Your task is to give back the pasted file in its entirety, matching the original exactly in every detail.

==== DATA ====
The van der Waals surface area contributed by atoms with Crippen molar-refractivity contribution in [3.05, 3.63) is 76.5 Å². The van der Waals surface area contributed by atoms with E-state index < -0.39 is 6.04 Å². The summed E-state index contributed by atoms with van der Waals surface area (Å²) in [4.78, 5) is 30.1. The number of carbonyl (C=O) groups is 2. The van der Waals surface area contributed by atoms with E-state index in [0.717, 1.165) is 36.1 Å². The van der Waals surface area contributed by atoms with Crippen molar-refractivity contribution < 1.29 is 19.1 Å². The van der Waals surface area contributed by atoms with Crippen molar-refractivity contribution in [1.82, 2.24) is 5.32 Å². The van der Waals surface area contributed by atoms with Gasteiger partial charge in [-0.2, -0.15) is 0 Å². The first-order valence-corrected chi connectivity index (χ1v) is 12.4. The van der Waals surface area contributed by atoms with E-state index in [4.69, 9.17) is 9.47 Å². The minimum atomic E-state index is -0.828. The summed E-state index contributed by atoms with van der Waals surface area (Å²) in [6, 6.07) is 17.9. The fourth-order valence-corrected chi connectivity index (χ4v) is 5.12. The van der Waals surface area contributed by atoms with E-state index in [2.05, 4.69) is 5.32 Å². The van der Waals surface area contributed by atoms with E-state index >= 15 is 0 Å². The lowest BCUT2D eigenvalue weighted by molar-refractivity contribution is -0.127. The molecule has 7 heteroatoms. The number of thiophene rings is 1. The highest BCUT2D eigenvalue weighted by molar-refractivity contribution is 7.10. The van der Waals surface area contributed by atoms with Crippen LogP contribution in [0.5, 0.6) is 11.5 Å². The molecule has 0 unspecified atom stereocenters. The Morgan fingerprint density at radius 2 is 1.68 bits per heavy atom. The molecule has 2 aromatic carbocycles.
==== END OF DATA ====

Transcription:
The van der Waals surface area contributed by atoms with Crippen molar-refractivity contribution in [3.05, 3.63) is 76.5 Å². The van der Waals surface area contributed by atoms with E-state index < -0.39 is 6.04 Å². The summed E-state index contributed by atoms with van der Waals surface area (Å²) in [4.78, 5) is 30.1. The number of carbonyl (C=O) groups is 2. The van der Waals surface area contributed by atoms with E-state index in [0.717, 1.165) is 36.1 Å². The van der Waals surface area contributed by atoms with Crippen molar-refractivity contribution < 1.29 is 19.1 Å². The van der Waals surface area contributed by atoms with Crippen molar-refractivity contribution in [1.82, 2.24) is 5.32 Å². The van der Waals surface area contributed by atoms with Gasteiger partial charge in [-0.2, -0.15) is 0 Å². The first-order valence-corrected chi connectivity index (χ1v) is 12.4. The van der Waals surface area contributed by atoms with E-state index in [4.69, 9.17) is 9.47 Å². The minimum atomic E-state index is -0.828. The summed E-state index contributed by atoms with van der Waals surface area (Å²) in [6, 6.07) is 17.9. The fourth-order valence-corrected chi connectivity index (χ4v) is 5.12. The van der Waals surface area contributed by atoms with E-state index in [2.05, 4.69) is 5.32 Å². The van der Waals surface area contributed by atoms with E-state index >= 15 is 0 Å². The lowest BCUT2D eigenvalue weighted by molar-refractivity contribution is -0.127. The molecule has 7 heteroatoms. The number of thiophene rings is 1. The highest BCUT2D eigenvalue weighted by molar-refractivity contribution is 7.10. The van der Waals surface area contributed by atoms with Crippen LogP contribution in [0.5, 0.6) is 11.5 Å². The molecule has 0 unspecified atom stereocenters. The Morgan fingerprint density at radius 2 is 1.68 bits per heavy atom. The molecule has 2 aromatic carbocycles.